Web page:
According to child development experts, a 40-month old can “carry drinks without spilling, ride a tricycle, is getting better at handling small objects, knows number concepts of one and two, has an attention span of four to eight minutes, is interested in playmates, plays alongside other children, wants to please adults, but is often independent.”
The Charcoal Project is now 40 months now but we like to think our development curve is a bit steeper than that of a toddler at this age.
We’ll keep this birthday review short and sweet by summarizing it in two sentences: (1) we’re learning from our mistakes, and (2) we’re still growing.
For starters, we’ve learned that launching a non-profit is easy. Keeping it alive and making it grow is not. This is especially true when your cause is not exactly sexy, has no charismatic mega-fauna attached to it, is not as simple to explain as “clean water,” or “mosquito nets.” In fact, just talking about three stone fires, charcoal, and woodfuel can actually make your eyes water and make you want to cough!
But it’s fun watching the “aha” moment when people “get it.” They get it that better cooking fuels and technologies for people who depend on wood and charcoal means, more kids in school because the don’t have to spend as much time collecting firewood or the parents don’t have to spend as much money buying cooking fuels. They get it that better technology and fuels means fewer women and children will sicken and die from exposure to indoor air pollution from wood smoke. They get it that making better stoves and fuels can mean an important route out of poverty for families and small entrepreneurs. They get it that when you spend money on “energy poverty alleviation” (as it is called in the jargon of the development world) you are actually taking action on a range of issues, like health, poverty alleviation, children’s education, women’s empowerment, local environment preservation, national economic development, and climate change. I feel strongly that better fuels and technology is as close to a silver bullet for improving the livelihoods of half of the world’s population as any other intervention out there.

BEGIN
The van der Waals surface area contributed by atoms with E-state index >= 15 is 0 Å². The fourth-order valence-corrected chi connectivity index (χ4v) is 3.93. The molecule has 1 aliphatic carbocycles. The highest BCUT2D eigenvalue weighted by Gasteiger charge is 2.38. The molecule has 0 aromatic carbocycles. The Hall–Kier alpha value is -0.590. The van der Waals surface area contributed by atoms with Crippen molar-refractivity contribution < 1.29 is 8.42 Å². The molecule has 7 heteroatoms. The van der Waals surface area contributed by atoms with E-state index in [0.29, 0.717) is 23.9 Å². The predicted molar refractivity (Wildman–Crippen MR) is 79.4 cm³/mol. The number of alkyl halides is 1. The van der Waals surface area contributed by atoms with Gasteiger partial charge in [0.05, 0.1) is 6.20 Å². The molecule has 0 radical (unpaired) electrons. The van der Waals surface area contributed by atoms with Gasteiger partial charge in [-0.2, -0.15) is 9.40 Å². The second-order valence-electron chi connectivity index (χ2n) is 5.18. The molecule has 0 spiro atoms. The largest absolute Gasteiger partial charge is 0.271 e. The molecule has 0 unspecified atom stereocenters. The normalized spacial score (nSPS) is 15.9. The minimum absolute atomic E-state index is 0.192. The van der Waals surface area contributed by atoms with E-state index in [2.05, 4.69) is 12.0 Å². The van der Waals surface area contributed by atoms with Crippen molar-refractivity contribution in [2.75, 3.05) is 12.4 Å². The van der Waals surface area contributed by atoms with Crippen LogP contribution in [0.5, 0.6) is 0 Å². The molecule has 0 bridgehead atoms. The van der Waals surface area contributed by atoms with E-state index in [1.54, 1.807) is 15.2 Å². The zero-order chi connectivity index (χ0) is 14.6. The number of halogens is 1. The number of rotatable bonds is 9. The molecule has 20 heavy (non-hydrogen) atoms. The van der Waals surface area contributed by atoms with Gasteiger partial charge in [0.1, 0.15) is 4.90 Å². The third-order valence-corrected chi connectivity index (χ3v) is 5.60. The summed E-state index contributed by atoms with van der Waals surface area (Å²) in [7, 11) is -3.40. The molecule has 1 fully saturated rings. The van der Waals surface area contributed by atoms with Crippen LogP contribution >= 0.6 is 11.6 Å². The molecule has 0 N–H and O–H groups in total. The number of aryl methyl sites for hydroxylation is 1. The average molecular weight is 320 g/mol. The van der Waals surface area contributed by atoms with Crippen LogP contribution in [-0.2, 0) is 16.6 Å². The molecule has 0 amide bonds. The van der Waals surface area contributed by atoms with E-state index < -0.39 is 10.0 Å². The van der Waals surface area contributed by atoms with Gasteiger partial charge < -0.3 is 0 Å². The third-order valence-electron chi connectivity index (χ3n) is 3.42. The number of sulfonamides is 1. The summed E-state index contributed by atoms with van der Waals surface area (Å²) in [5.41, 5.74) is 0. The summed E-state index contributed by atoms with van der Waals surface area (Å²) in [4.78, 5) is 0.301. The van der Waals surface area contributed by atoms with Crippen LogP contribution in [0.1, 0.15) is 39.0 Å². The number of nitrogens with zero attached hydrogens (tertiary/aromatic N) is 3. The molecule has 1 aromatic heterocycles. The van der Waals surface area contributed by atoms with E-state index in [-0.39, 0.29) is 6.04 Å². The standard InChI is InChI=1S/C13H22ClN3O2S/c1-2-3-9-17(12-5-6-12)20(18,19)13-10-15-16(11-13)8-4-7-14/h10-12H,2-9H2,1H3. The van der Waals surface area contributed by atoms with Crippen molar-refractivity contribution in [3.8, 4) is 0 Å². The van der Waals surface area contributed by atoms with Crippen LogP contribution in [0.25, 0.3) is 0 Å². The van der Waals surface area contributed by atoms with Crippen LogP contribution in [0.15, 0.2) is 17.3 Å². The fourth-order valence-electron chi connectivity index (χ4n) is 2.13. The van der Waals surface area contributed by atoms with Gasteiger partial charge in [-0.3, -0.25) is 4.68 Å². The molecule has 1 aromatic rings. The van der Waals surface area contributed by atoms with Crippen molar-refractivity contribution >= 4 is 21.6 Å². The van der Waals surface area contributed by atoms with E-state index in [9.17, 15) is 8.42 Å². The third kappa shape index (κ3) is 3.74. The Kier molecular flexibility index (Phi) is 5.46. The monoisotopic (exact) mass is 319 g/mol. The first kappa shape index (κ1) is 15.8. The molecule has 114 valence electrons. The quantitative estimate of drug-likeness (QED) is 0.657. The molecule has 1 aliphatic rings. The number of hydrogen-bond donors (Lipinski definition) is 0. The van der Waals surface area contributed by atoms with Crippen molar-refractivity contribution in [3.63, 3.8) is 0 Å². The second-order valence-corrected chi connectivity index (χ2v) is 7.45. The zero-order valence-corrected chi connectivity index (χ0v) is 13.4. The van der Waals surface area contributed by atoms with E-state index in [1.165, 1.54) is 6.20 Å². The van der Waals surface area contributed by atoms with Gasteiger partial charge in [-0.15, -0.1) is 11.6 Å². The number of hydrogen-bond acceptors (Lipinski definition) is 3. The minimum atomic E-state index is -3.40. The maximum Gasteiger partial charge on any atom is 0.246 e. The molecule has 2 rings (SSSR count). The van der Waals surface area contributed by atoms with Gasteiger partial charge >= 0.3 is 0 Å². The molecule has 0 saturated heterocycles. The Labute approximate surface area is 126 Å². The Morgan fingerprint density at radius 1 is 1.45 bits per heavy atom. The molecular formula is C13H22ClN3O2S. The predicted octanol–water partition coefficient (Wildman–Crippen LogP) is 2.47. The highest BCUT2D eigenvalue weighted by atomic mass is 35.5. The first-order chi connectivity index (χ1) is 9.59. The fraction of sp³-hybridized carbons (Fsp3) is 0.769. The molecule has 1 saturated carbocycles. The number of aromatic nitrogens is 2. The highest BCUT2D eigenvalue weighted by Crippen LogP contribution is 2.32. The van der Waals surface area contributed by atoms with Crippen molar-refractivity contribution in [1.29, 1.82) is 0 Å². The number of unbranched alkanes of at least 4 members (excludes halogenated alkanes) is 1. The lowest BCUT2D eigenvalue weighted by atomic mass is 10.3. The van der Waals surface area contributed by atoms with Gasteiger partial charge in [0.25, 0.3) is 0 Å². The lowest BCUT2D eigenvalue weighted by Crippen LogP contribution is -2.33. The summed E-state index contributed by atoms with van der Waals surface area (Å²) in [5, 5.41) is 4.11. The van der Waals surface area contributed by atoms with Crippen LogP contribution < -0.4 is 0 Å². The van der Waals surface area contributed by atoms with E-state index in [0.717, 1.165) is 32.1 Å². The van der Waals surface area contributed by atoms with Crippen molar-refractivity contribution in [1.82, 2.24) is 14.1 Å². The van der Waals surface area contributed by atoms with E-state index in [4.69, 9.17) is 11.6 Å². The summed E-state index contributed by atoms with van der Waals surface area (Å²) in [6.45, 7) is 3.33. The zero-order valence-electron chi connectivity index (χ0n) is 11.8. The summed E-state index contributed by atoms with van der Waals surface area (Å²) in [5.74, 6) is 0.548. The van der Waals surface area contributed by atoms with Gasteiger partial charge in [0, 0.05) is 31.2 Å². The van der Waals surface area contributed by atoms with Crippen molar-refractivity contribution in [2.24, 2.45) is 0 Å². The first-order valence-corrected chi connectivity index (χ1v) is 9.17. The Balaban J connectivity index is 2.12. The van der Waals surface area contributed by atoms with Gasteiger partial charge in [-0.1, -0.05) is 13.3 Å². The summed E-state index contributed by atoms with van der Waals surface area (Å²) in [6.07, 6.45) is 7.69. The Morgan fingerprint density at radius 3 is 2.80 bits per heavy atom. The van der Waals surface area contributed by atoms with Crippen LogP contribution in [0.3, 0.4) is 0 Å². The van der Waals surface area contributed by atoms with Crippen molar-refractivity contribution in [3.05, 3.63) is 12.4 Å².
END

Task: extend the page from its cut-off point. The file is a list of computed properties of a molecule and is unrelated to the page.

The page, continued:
Another lesson we’ve learned is that fundraising for a cause and projects like ours is really hard work.
People get the need for clean cookstoves and better fuels but the issue doesn’t yet draw enough attention from governments, private foundations, individual donors, and the public. Fortunately, the launch of the Global Alliance for Clean Cookstoves in 2010 has done a lot to put the issue on the radar screens of major supporters. Kudos to the UN Foundation, the Shell Foundation, and Secretary of State Hillary Clinton for this! Still, I feel there is disproportionate attention being paid to clean cookstoves without taking into account the entire energy supply chain, including the clean, sustainable production of charcoal and solid biomass fuel alternatives like briquettes and pellets for gassifiers.
What’s up in 2013 for TCP, doc?
For starters, we plan to unveil two, possibly three, visionary projects over the coming months. I can’t say anymore right now but we’ll be blogging about them very, very soon! So stay tuned!
We’re also continuing our on-the-ground work with our partners, the Rubaare Education Foundation (REF) schools in Uganda. Thanks to your financial support, we were able to launch a briquette-making operation at the high school and build a shelter to house production and operation. Our next step is to swap out the inefficient cookstoves at the school now that we’ve settled on the right stove type. Our plan for this year is to continue working with Henry Twinemasiko to make sure the REF model can soon be replicated in that part of the world.
We will also continue to work on policy reform and on improving our online communications. We plan to revamp our website later this quarter to include our two new big projects.
More than anything, though, I want to thank you all for your words of encouragement and your continued support. I look forward to walking side by side with you as we kick off our next 40 months!
Wishing you all a great 2013!
Kim (and Sylvia, Nina, and Christina)